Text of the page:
WorldCom (USA mobile operator) Fraud
CASE SUMMARY WorldCom was a provider of long distance phone services to businesses and residents. It started as a small company known as Long Distance Discount Services (‘LDDS’). What happened Due to acts of CEO Bernie Ebbers, there were inflated assets by $11 billion, leading to 30,000 lost jobs and $180 billion in losses for investors. Methodology Underreported line costs by capitalizing rather than expensing, and inflated revenues with fake accounting entries. WorldCom’s internal auditing department then discovered what a loss of $3.8 billion Result Ousting of CEO and filing for Chapter 11(Bankruptcy). FLOW OF EVENTS Early 2001 WorldCom shows signs of financial troubles: rates and revenues decline and debt rises. July 2001 WorldCom receives $2.65 billion in loans from 26 banks to be repaid by the end of 2001. Apr. 30, 2002 Bernard Ebbers resigns as CEO of WorldCom and is replaced by vice chairman John Sidgmore. Jun. 25, 2002 CFO Scott Sullivan is fired after improper accounting of $3.8 billion in expenses covering up a net loss for 2001 and the first quarter of 2002 is discovered. Jun. 28, 2002 WorldCom fires 17,000 employees to cut costs. Jul. 21, 2002 WorldCom files for reorganization under Chapter 11 Bankruptcy, an action that affects only the firm’s U.S. operations, not its overseas subsidiaries. Aug. 9, 2002 Continued internal investigations uncover an additional $3.8 billion in improperly reported earnings for 1999, 2000, 2001, and the first quarter of 2002, bringing the total amount of accounting errors to more than $7.6 billion. Nov. 8, 2002 WorldCom files additional bankruptcy petitions for 43 of its subsidiaries. Nov. 15, 2002 Michael D. Capellas, former president of Hewlett-Packard Company, is named chairman and CEO. Mar. 14, 2003 WorldCom announces that it will take one-time $79.8 billion write-off. May 19, 2003 WorldCom agrees to pay investors $500 million to settle civil fraud charges. Jul. 7, 2003 A federal judge approves a $750 million settlement between WorldCom and federal regulators. Jul. 31, 2003 The General Services Administration notifies WorldCom that it is ineligible to win new federal contracts until it improves accounting controls. Aug. 6, 2003 A bankruptcy judge approves a $750 million settlement of civil fraud charges made by the Securities and Exchange Commission on WorldCom investors' behalf. Aug. 12, 2003 WorldCom appoints former AT&T Corp. executive Richard R. Roscitt as its new president and chief operating officer. Dec. 22, 2003 Federal prosecutors say they intend to show that former CFO Scott Sullivan was involved in 13 kinds of accounting fraud in addition to financial wrongdoing Jan. 7, 2004 The government lifts the suspension that prevented WorldCom from receiving new federal contracts. Apr. 20, 2004 MCI officially emerges from bankruptcy, 21 months after filing the largest Chapter 11 case in history. May 10, 2004 MCI says it will eliminate 7,500 jobs (15 percent of its workforce). Feb. 14, 2005 Verizon Communications Inc. announces a $6.75 billion deal to buy MCI Inc. Mar. 15, 2005 Former WorldCom CEO Bernard J. Ebbers is found guilty of conspiracy, securities fraud, and making false filings with regulators. He is sentenced to 25 years in prison. Aug. 11, 2005 Former CFO Scott Sullivan is sentenced to five years in prison.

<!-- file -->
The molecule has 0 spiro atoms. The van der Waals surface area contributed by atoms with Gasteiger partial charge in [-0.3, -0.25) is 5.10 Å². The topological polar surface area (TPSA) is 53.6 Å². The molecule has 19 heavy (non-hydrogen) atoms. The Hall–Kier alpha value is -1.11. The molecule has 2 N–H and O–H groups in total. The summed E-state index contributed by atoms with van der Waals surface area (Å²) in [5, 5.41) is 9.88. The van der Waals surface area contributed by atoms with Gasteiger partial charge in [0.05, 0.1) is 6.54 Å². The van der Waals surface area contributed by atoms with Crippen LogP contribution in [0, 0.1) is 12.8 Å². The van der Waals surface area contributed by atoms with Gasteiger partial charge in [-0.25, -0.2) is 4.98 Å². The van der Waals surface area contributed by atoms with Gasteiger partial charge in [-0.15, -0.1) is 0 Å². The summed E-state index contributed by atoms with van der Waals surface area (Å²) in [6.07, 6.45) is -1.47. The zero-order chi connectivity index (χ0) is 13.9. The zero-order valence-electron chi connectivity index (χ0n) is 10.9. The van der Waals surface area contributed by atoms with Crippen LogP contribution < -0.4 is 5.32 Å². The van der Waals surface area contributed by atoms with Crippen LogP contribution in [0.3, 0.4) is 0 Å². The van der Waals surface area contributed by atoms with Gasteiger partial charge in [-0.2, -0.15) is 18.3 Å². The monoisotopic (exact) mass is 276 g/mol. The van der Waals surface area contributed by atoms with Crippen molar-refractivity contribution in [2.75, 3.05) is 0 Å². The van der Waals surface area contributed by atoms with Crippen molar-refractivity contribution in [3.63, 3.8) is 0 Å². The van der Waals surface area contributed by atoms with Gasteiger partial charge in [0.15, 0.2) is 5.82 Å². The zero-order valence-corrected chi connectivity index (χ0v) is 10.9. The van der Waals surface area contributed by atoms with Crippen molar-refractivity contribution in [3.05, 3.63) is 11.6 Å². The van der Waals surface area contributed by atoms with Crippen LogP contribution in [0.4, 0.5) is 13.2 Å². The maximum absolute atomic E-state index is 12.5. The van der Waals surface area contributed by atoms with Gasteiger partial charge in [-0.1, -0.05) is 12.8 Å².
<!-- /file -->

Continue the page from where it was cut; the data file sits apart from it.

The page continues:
WORLDCOM FRAUD case description